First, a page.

Director : Karthik Subbaraj Stars : Siddharth, Lakshmi Menon, Bobby Simha,Nassar, Karunakaran


There is a trend in Tamil cinema. An upcoming director makes an excellent gangster film and that makes it a turning point in his career. Mani Ratnam- Nayagan, Selva Raghavan- Pudhupettai, Vishnu Vardhan- Pattiyal.

The new addition to the list is Karthik Subbaraj-Jigarthanda.
The success of Jigarthanda lies in its elegance and aesthetics that keeps the audience glued to the screen the entire 170 minutes. This requires intense hard work and detailing. Cinema is a visual medium. Jigarthanda is one of those very few films in Tamil that has perfectly used all the qualities of a “film”.

Every character in the film makes an impact in us, not just the lead characters but every single one of them has been created with excessive care- Assault Sethu, Karthi, Oorani, the funny looking but grim producer, Sethu’s gang- the one who keeps boozing every night, the one who is so addicted to porn films, the saree-thief heroine, Ambika who boldly places an ‘Idli’ on Sethu’s plate, the old lady who wanders around Sethu’s house caring about no body, ‘Petti kadai’ Pazhani, the one who keeps warning Sethu about his possible enemies, the acting teacher, Sounder who eagerly awaits the day to commit a ‘Sambavam’, even the open ground where Sethu kills the betrayers, the red car, the fuel can, the red sofa.

Jigarthanda is not just a film that narrates a story. It is an experience. We interact with everyone and ‘everything’ mentioned above. The audience feels to be a part of the film. So at no point the 170 minute duration of the film is a problem.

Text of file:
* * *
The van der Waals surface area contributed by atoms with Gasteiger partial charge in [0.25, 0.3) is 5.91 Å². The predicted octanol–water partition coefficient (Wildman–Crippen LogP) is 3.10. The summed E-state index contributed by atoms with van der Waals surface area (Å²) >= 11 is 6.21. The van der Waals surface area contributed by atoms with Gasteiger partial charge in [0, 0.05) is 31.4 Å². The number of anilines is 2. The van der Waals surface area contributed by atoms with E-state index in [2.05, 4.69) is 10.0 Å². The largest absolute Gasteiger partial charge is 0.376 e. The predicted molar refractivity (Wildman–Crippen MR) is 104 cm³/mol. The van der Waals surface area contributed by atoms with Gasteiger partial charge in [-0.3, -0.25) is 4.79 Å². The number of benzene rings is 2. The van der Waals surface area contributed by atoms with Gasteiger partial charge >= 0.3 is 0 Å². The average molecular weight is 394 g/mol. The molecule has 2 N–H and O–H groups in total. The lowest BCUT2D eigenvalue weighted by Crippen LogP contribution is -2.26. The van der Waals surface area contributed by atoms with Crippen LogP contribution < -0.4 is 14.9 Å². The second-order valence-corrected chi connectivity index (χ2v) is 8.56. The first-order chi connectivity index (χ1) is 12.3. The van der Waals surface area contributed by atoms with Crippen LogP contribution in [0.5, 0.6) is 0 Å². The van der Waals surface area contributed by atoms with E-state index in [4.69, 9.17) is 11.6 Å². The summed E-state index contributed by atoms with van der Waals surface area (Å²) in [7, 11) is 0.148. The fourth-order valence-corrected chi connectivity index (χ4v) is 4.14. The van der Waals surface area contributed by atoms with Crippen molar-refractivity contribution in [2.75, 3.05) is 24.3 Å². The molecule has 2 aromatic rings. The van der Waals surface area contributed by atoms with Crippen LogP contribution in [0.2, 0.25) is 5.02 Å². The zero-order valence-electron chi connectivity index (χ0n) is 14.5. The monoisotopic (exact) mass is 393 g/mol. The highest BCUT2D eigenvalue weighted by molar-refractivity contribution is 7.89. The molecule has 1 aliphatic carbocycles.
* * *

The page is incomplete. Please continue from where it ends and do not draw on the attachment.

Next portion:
At the same time this is not ‘exactly’ a gangster film, at least not the conventional ones we have seen so far. It starts off as a gangster film, travels into a different dimension, and then ends once again as a gangster film. The grammar of a usual gangster film is ‘The Rise & Fall of a gangster’. A petty rogue becomes a gangster, lives like a king and finally collapses when he tries to claim monopoly by killing all his enemies.

But Jigarthanda does not fully follow this convention.
“Sethu, a cruel and psychotic gangster in Madurai is being stalked by a wannabe filmmaker Karthi. Sethu’s rise as a gangster is not given importance. At the same time, Sethu neither gets killed nor does he become a good man. He turns his interests to acting in films! (Now, how often do you see that…!) The film ends with the hero Karthi turning into an intimidating film director- the rise of a gangster in the film industry.

The first half of the film shows Sethu as an extremely terrorizing gangster. Karthik Subbaraj takes extreme care to create such a character and then breaks it to pieces in the second half. Sethu remains the same terrorizing villain, but we start laughing at the things he does and we never expected to do that after that splendid scene at the interval block. Things change drastically in less than 10 minutes. It requires a lot of courage from a film maker to make of fun a terrorizing character created by him. It is not so easy to create such a character.”
In fact, we love the antagonist Sethu the most in the film- just as we did for the ‘Joker’ of the ‘The Dark Knight’. It is one of the important reasons for the success of the film. This breaks the convention. The style, punch dialogues, extreme characterization and screen presence that the heroes enjoyed so far in Tamil films have been given to the villain in Jigarthanda. Karthik Subbaraj plays a brilliant move there!